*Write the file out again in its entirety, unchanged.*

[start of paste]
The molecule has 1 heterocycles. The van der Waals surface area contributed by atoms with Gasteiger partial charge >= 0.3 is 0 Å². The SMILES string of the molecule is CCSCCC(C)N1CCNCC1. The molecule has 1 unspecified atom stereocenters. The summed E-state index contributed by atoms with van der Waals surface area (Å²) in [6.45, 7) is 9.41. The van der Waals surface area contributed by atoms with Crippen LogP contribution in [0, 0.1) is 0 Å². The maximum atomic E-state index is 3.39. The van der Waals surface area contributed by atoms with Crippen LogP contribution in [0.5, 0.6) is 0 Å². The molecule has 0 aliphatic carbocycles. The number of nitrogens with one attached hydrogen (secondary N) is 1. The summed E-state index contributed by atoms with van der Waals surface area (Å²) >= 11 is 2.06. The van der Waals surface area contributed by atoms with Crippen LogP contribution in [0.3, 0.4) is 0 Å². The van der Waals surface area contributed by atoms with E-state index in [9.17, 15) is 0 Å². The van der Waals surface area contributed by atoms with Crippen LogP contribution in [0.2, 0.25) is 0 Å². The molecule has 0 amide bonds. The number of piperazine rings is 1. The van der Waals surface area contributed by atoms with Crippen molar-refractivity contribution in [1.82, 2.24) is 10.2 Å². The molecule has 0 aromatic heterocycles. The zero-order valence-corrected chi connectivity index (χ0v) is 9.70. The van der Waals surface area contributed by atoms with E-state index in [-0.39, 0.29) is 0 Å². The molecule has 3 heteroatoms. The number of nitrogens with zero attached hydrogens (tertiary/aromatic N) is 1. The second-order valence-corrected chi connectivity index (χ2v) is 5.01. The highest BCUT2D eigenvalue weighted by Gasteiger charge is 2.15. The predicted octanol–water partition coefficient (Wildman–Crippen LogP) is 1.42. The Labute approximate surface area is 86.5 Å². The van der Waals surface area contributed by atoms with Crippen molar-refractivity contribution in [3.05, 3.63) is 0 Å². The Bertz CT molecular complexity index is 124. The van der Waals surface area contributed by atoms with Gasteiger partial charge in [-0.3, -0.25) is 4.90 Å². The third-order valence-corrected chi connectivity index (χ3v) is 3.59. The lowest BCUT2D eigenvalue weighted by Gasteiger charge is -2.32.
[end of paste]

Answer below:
The molecule has 1 heterocycles. The van der Waals surface area contributed by atoms with Gasteiger partial charge >= 0.3 is 0 Å². The SMILES string of the molecule is CCSCCC(C)N1CCNCC1. The molecule has 1 unspecified atom stereocenters. The summed E-state index contributed by atoms with van der Waals surface area (Å²) in [6.45, 7) is 9.41. The van der Waals surface area contributed by atoms with Crippen LogP contribution in [0, 0.1) is 0 Å². The maximum atomic E-state index is 3.39. The van der Waals surface area contributed by atoms with Crippen LogP contribution in [0.5, 0.6) is 0 Å². The molecule has 0 aliphatic carbocycles. The number of nitrogens with one attached hydrogen (secondary N) is 1. The summed E-state index contributed by atoms with van der Waals surface area (Å²) >= 11 is 2.06. The van der Waals surface area contributed by atoms with Crippen LogP contribution in [0.3, 0.4) is 0 Å². The van der Waals surface area contributed by atoms with E-state index in [9.17, 15) is 0 Å². The van der Waals surface area contributed by atoms with Crippen LogP contribution in [0.2, 0.25) is 0 Å². The molecule has 0 amide bonds. The number of piperazine rings is 1. The van der Waals surface area contributed by atoms with Crippen molar-refractivity contribution in [1.82, 2.24) is 10.2 Å². The molecule has 0 aromatic heterocycles. The zero-order valence-corrected chi connectivity index (χ0v) is 9.70. The van der Waals surface area contributed by atoms with E-state index in [-0.39, 0.29) is 0 Å². The molecule has 3 heteroatoms. The number of nitrogens with zero attached hydrogens (tertiary/aromatic N) is 1. The second-order valence-corrected chi connectivity index (χ2v) is 5.01. The highest BCUT2D eigenvalue weighted by Gasteiger charge is 2.15. The predicted octanol–water partition coefficient (Wildman–Crippen LogP) is 1.42. The Labute approximate surface area is 86.5 Å². The van der Waals surface area contributed by atoms with Crippen molar-refractivity contribution in [3.05, 3.63) is 0 Å². The Bertz CT molecular complexity index is 124. The van der Waals surface area contributed by atoms with Gasteiger partial charge in [-0.3, -0.25) is 4.90 Å². The third-order valence-corrected chi connectivity index (χ3v) is 3.59. The lowest BCUT2D eigenvalue weighted by Gasteiger charge is -2.32.